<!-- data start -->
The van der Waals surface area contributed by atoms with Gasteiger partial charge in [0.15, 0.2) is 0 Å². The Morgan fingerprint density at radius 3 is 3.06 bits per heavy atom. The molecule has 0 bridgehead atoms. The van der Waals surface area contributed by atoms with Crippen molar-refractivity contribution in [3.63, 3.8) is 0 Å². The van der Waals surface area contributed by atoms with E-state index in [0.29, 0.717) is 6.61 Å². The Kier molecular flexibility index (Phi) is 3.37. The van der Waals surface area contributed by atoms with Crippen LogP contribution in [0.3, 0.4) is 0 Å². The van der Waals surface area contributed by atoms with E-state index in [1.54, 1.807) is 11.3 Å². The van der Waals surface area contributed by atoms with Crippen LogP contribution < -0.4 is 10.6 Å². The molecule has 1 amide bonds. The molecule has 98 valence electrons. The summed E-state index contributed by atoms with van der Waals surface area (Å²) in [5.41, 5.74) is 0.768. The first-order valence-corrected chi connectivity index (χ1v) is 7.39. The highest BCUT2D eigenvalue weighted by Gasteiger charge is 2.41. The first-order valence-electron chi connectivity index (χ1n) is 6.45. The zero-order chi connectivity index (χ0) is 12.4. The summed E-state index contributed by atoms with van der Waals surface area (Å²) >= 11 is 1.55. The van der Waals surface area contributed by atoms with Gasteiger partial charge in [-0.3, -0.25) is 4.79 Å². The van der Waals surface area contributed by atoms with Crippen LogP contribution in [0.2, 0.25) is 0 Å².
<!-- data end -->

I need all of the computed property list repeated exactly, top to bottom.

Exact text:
The van der Waals surface area contributed by atoms with Gasteiger partial charge in [0.15, 0.2) is 0 Å². The Morgan fingerprint density at radius 3 is 3.06 bits per heavy atom. The molecule has 0 bridgehead atoms. The van der Waals surface area contributed by atoms with Crippen molar-refractivity contribution in [3.63, 3.8) is 0 Å². The van der Waals surface area contributed by atoms with E-state index in [0.29, 0.717) is 6.61 Å². The Kier molecular flexibility index (Phi) is 3.37. The van der Waals surface area contributed by atoms with Crippen LogP contribution in [0.3, 0.4) is 0 Å². The van der Waals surface area contributed by atoms with E-state index in [1.54, 1.807) is 11.3 Å². The van der Waals surface area contributed by atoms with Crippen LogP contribution < -0.4 is 10.6 Å². The molecule has 1 amide bonds. The molecule has 98 valence electrons. The summed E-state index contributed by atoms with van der Waals surface area (Å²) in [5.41, 5.74) is 0.768. The first-order valence-corrected chi connectivity index (χ1v) is 7.39. The highest BCUT2D eigenvalue weighted by Gasteiger charge is 2.41. The first-order valence-electron chi connectivity index (χ1n) is 6.45. The zero-order chi connectivity index (χ0) is 12.4. The summed E-state index contributed by atoms with van der Waals surface area (Å²) >= 11 is 1.55. The van der Waals surface area contributed by atoms with Gasteiger partial charge in [-0.3, -0.25) is 4.79 Å². The van der Waals surface area contributed by atoms with Crippen LogP contribution in [0.2, 0.25) is 0 Å².